Qing-Yi decoction in participants with severe acute pancreatitis: A randomized controlled trial

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Background: Qing-Yi Decoction (QYD) has been used for severe acute pancreatitis (SAP) patients in China for many years. There were two kinds of QYD: Num 1. QYD (QYD1) which is used in the acute response stage of SAP and Num 2. QYD (QYD2) which is used in the second stage of SAP. This study aims to evaluate the therapeutic efficacy of QYD in participants with SAP. Methods: In this prospective, randomized, double-blind, placebo-controlled trial, participants aged 18-70 years within the first 7 days after acute onset of typical abdominal pain (the definition of SAP was according to the 2007 Guidelines for Management of Severe Acute Pancreatitis in China) were selected. The disease severity was determined by the Ranson, Acute Physiology and Chronic Health Evaluation II, and Balthazar CT scores. The test group received Western medicine and Chinese medicine (Num.1 QYD and Num.2 QYD), while the control group received Western medicine and placebo. The primary end-points were length of hospital stay, total hospitalization expenses, operation rate, and mortality. The secondary end-points were organ complications (i.e., heart failure, respiratory failure, acute renal failure, and hepatic failure), duration of paralytic ileus, infection, intensive care unit stay, and respirator use. Results: From March 2008 to July 2010, a total of 300 participants with severe acute pancreatitis were assessed for eligibility in West China Hospital, and 100 were eligible for randomized allocation. Eighty-five participants (46 in the test group; 39 in the control group) were included in the statistical analyses. The two groups were similar in their baseline clinical characteristics (age, sex, and etiology) and disease severity. After the interventions, there were no differences between the two groups for length of hospital stay (P = 0.323), total hospitalization expenses (P = 0.252), operation rate (P = 0.231), mortality (P = 0.462), organ complications (P > 0.05), intensive care unit stay (P = 0.209), and respirator use (P > 0.05). However, the duration [median (interquartile range)] of paralytic ileus, i.e., 4 (2-6) days vs. 6 (4-8) days (P = 0.014) and rate of infection, i.e., (13.0 % vs. 35.9 %) (P = 0.013) differed significantly. Conclusions: QYD could restore gastrointestinal motility to normal and reduce the infection rates in the SAP patients who completed a full course of QYD treatment according to per protocol analysis.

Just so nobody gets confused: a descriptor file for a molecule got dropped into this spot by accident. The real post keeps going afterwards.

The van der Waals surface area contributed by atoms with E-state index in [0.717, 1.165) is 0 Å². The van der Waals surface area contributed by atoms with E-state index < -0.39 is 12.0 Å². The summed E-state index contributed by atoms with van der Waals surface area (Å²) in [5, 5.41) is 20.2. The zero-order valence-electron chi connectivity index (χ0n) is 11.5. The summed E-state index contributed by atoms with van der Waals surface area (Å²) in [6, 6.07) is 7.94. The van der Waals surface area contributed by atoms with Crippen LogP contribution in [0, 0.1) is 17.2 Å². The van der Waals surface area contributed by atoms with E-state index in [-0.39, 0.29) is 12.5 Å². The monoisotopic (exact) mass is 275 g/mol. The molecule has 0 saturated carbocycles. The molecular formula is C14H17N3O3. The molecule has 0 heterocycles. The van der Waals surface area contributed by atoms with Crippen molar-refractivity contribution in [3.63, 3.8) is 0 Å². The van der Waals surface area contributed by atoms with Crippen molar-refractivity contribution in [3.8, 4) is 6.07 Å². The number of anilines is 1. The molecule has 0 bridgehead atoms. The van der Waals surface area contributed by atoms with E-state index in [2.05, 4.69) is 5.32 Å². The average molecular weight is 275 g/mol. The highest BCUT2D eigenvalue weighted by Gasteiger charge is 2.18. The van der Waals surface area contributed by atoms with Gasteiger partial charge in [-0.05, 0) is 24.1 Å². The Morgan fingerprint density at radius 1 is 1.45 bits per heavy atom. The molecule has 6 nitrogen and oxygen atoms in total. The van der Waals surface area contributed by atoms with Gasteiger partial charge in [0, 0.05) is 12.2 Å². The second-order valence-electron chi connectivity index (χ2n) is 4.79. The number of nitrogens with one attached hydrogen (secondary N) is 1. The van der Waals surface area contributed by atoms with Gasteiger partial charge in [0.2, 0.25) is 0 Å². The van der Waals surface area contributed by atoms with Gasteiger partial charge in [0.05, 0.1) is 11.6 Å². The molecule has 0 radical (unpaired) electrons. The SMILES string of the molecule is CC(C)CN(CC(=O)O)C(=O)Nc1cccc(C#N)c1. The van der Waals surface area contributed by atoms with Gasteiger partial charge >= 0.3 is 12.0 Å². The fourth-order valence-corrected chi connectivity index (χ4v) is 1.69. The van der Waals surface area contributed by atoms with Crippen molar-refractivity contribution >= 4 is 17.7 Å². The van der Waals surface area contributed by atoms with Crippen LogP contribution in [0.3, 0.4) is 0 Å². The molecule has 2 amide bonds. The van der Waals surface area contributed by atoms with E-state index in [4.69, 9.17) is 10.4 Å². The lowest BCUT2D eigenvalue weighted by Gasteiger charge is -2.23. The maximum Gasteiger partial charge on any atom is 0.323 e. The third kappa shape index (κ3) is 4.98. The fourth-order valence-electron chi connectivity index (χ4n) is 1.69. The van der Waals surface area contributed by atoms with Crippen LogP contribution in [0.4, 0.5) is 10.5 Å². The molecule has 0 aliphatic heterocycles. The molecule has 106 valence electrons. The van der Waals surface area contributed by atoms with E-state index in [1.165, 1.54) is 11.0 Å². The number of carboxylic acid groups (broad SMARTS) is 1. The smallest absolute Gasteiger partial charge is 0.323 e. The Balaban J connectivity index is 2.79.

Chen, W., Yang, X., Huang, L., Xue, P., Wan, M., Guo, J., … Xia, Q. (2015). Qing-Yi decoction in participants with severe acute pancreatitis: A randomized controlled trial. Chinese Medicine (United Kingdom), 10(1). https://doi.org/10.1186/s13020-015-0039-8

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